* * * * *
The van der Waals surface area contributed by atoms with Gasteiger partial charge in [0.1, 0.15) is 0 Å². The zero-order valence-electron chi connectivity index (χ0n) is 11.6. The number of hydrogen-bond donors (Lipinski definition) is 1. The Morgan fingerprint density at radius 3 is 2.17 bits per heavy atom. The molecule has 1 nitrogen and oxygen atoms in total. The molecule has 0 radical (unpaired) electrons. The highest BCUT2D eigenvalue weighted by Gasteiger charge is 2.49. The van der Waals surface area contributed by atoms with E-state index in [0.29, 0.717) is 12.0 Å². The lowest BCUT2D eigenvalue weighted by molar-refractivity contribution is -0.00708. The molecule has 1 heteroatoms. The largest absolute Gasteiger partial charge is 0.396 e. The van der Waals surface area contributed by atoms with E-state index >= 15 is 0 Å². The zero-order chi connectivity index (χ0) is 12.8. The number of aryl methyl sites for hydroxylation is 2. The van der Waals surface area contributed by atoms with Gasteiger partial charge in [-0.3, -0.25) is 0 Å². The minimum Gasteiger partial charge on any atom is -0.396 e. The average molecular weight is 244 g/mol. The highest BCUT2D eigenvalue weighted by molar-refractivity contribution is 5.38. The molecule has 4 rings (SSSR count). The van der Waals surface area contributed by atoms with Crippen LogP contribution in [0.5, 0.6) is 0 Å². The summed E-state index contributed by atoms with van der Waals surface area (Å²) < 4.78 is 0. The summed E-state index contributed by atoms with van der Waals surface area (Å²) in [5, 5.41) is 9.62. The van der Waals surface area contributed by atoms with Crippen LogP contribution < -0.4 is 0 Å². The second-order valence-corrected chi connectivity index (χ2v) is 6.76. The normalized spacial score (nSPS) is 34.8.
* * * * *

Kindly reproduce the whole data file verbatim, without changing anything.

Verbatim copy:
The van der Waals surface area contributed by atoms with Gasteiger partial charge in [0.1, 0.15) is 0 Å². The zero-order valence-electron chi connectivity index (χ0n) is 11.6. The number of hydrogen-bond donors (Lipinski definition) is 1. The Morgan fingerprint density at radius 3 is 2.17 bits per heavy atom. The molecule has 1 nitrogen and oxygen atoms in total. The molecule has 0 radical (unpaired) electrons. The highest BCUT2D eigenvalue weighted by Gasteiger charge is 2.49. The van der Waals surface area contributed by atoms with E-state index in [0.29, 0.717) is 12.0 Å². The lowest BCUT2D eigenvalue weighted by molar-refractivity contribution is -0.00708. The molecule has 1 heteroatoms. The largest absolute Gasteiger partial charge is 0.396 e. The van der Waals surface area contributed by atoms with E-state index >= 15 is 0 Å². The zero-order chi connectivity index (χ0) is 12.8. The number of aryl methyl sites for hydroxylation is 2. The van der Waals surface area contributed by atoms with Gasteiger partial charge in [-0.3, -0.25) is 0 Å². The minimum Gasteiger partial charge on any atom is -0.396 e. The average molecular weight is 244 g/mol. The highest BCUT2D eigenvalue weighted by molar-refractivity contribution is 5.38. The molecule has 4 rings (SSSR count). The van der Waals surface area contributed by atoms with Crippen LogP contribution in [0.5, 0.6) is 0 Å². The summed E-state index contributed by atoms with van der Waals surface area (Å²) < 4.78 is 0. The summed E-state index contributed by atoms with van der Waals surface area (Å²) in [5, 5.41) is 9.62. The van der Waals surface area contributed by atoms with Crippen LogP contribution < -0.4 is 0 Å². The second-order valence-corrected chi connectivity index (χ2v) is 6.76. The normalized spacial score (nSPS) is 34.8.